Whilst the Housing and Planning Act 2016, is looking to impose mandatory electrical safety checks on landlords, the main legislation for electrical safety is that of the Electrical Equipment (Safety) Regulations 1994.

The Institution of Electrical Engineers publish the ‘Code of Practice for In-service Inspection and Testing of Electrical Equipment’ (ISBN: 978-0-86341-833-4). This guide forms the basis for portable appliance testing in the U.K.

Landlords are not however responsible for and do not have to repair any appliances that the tenant brings into the property, such as a microwave oven or anything else that the tenant adds.


Basic Visual Electrical Inspections should be conducted on an annual basis to check for any changes (especially when there is a change of tenants). Ideally a test ought to be conducted before a new tenant moves into the property (but not more often than once a year) as this will pick up any damage caused by the exiting tenant, and prevent any harm being done to the new tenant.

An Electrical Installation Condition Report (which replaced the Periodic Inspection Report) will detail any observed damage, deterioration, defects, dangerous conditions and any non-compliances with the present-day safety standard that might give rise to danger such as:

  1. The adequacy of earthing and bonding;
  2. The suitability of the switch gear and control gear. For example, an old fuse box with a wooden back, cast-iron switches, or a mixture of both will need replacing;
  3. The serviceability of switches, sockets and lighting fittings. Items that  may need replacing include: older round-pin sockets, round light switches, cables with fabric coating hanging from ceiling roses to light fittings, black switches and sockets mounted in skirting boards;
  4. The type of wiring system and its condition such as cables coated in black rubber (which were phased out in the 1960s). Likewise cables coated in lead or fabric are even older and may well need replacing (modern cables use longer-lasting PVC insulation);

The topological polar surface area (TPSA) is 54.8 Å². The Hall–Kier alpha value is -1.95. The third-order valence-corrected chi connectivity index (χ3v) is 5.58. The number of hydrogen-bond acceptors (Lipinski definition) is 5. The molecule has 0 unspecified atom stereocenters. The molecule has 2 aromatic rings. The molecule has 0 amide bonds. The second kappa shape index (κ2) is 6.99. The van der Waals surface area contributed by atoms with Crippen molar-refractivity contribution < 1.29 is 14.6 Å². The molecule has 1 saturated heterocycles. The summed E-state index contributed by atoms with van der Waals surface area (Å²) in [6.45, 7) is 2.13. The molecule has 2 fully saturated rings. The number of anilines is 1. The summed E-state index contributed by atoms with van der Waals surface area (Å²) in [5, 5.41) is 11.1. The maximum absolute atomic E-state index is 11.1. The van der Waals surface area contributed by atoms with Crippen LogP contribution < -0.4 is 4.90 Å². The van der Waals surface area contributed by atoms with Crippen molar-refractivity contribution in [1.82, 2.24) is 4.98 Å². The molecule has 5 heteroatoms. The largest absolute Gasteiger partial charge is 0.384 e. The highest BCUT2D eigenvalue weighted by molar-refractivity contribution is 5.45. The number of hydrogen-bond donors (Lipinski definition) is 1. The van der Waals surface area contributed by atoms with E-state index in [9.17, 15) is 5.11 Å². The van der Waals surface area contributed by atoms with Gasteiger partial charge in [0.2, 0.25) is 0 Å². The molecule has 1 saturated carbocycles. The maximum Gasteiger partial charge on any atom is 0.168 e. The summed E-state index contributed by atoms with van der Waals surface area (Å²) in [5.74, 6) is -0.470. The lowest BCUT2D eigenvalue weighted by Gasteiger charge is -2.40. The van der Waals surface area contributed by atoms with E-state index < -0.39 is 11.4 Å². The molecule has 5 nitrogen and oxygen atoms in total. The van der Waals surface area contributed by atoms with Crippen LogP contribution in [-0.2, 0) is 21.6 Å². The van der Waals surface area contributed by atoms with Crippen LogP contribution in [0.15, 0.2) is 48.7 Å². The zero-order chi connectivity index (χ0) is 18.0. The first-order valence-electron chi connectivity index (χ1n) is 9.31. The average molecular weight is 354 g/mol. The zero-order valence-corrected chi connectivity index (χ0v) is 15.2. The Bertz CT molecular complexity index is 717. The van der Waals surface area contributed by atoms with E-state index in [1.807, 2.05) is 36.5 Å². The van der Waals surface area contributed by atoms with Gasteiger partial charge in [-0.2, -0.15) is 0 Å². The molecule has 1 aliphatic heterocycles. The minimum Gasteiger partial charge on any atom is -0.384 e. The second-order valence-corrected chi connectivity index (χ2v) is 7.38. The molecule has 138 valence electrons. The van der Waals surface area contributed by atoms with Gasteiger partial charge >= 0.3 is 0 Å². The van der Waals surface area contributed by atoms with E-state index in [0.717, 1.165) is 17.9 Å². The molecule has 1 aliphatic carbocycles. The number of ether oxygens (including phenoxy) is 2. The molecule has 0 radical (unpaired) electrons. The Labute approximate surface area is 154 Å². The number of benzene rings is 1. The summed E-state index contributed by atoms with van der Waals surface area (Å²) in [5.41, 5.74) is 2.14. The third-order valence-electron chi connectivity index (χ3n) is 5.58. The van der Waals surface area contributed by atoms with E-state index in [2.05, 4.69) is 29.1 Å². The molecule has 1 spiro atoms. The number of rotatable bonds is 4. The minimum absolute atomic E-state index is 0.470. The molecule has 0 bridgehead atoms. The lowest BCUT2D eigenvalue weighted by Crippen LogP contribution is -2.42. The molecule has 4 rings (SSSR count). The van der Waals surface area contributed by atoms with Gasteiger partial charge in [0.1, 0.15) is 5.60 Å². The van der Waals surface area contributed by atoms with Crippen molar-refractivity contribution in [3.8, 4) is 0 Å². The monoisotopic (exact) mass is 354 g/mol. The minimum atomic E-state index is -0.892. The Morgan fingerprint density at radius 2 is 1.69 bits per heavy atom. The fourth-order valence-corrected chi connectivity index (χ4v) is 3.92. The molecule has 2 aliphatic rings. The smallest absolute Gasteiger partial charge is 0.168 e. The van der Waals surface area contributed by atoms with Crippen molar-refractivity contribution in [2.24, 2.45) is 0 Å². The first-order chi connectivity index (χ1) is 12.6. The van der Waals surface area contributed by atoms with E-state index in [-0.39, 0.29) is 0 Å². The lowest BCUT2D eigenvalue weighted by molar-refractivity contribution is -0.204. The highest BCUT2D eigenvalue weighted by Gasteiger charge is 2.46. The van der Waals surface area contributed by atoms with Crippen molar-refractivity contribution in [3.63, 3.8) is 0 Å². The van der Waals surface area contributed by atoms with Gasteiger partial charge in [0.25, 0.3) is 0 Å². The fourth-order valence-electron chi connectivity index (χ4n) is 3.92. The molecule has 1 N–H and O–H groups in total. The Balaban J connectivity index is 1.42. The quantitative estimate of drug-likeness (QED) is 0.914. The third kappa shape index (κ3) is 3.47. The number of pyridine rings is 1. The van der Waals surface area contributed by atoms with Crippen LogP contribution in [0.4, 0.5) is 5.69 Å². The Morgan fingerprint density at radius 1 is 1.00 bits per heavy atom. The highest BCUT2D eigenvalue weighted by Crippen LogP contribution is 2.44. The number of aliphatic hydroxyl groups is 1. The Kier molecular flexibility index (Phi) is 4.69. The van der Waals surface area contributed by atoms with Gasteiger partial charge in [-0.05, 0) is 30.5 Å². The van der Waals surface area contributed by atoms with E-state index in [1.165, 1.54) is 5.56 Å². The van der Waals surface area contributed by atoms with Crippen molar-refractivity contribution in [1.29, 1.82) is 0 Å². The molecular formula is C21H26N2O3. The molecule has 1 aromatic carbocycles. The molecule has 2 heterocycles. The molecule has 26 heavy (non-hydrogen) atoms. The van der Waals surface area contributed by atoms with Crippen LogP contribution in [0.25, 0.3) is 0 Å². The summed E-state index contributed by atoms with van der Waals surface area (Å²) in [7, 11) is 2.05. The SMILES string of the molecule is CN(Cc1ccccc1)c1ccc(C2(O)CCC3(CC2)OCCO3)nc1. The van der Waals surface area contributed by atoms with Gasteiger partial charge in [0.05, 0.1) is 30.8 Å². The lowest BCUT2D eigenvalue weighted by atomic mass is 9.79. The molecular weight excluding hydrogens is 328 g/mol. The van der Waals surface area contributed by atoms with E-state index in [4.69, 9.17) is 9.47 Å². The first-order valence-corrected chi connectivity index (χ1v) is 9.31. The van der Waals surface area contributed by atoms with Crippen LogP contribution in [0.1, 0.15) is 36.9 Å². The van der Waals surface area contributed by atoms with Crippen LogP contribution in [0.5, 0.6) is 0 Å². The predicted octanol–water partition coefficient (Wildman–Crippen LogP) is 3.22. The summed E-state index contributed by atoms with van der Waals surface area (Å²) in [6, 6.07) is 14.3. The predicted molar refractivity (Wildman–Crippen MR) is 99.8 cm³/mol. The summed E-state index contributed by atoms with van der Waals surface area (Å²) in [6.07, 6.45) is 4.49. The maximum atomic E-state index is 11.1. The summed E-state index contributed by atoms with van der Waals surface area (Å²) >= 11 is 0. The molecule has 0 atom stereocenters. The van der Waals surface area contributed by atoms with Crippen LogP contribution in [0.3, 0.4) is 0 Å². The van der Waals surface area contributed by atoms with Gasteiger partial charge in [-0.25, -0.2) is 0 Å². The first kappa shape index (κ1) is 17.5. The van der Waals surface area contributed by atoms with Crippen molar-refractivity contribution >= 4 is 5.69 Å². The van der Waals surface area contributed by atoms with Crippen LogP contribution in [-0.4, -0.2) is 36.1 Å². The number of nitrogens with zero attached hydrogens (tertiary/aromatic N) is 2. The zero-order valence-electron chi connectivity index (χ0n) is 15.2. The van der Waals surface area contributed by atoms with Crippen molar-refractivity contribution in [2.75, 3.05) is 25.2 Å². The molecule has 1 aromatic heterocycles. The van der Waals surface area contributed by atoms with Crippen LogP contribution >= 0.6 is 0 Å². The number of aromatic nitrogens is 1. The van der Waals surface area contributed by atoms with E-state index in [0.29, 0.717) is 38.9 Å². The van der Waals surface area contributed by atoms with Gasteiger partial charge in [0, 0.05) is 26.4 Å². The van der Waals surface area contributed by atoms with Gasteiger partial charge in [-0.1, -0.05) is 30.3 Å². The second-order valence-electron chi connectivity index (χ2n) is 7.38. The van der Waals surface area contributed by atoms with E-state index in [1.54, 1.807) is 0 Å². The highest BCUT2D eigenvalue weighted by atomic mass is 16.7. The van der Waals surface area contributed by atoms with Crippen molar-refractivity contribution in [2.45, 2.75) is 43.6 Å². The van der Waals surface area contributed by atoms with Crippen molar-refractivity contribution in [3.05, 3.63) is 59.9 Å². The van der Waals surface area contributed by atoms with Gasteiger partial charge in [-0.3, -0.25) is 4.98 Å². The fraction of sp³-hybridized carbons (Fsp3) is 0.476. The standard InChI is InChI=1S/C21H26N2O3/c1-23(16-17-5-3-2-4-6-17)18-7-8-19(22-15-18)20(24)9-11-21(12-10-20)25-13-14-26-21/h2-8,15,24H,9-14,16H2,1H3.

5. Sockets that may be used to supply portable electrical equipment for use outdoors, making sure they are protected by a suitable residual current device (RCD);
  6. The presence of adequate identification and notices;
  7. The extent of any wear and tear, damage or other deterioration;
  8. Any changes in the use of the premises that have led to, or may lead to, unsafe conditions;
  9. Whether electrical circuits or equipment are overloaded;
  10. Whether there any potential electric shock risks and fire hazards.

The document is larger than the one it replaces and only electricians with the advanced City and Guilds Test & Inspections 2391-10 should be undertaking these reports according to the Law. Without this qualification being held, any report made and received is rendered worthless.


If anything dangerous (or potentially dangerous) is found, the overall condition of the electrical installation will be declared to be ‘unsatisfactory’, meaning that remedial action is required without delay to remove the risks to those in the premises.

If a situation gets to court then, if the court requests it, landlords and letting agents have to be able to prove ‘due diligence’ in that they took all reasonable steps to make sure that the property was safe, not just at the beginning of the tenancy but also during it. They are legally obliged to make sure that electrical appliances are ‘safe’ when they are first installed/supplied so that there is no risk of death or personal injury to humans or pets, or risk of damage to property. This applies not just at the start of the tenancy but throughout.

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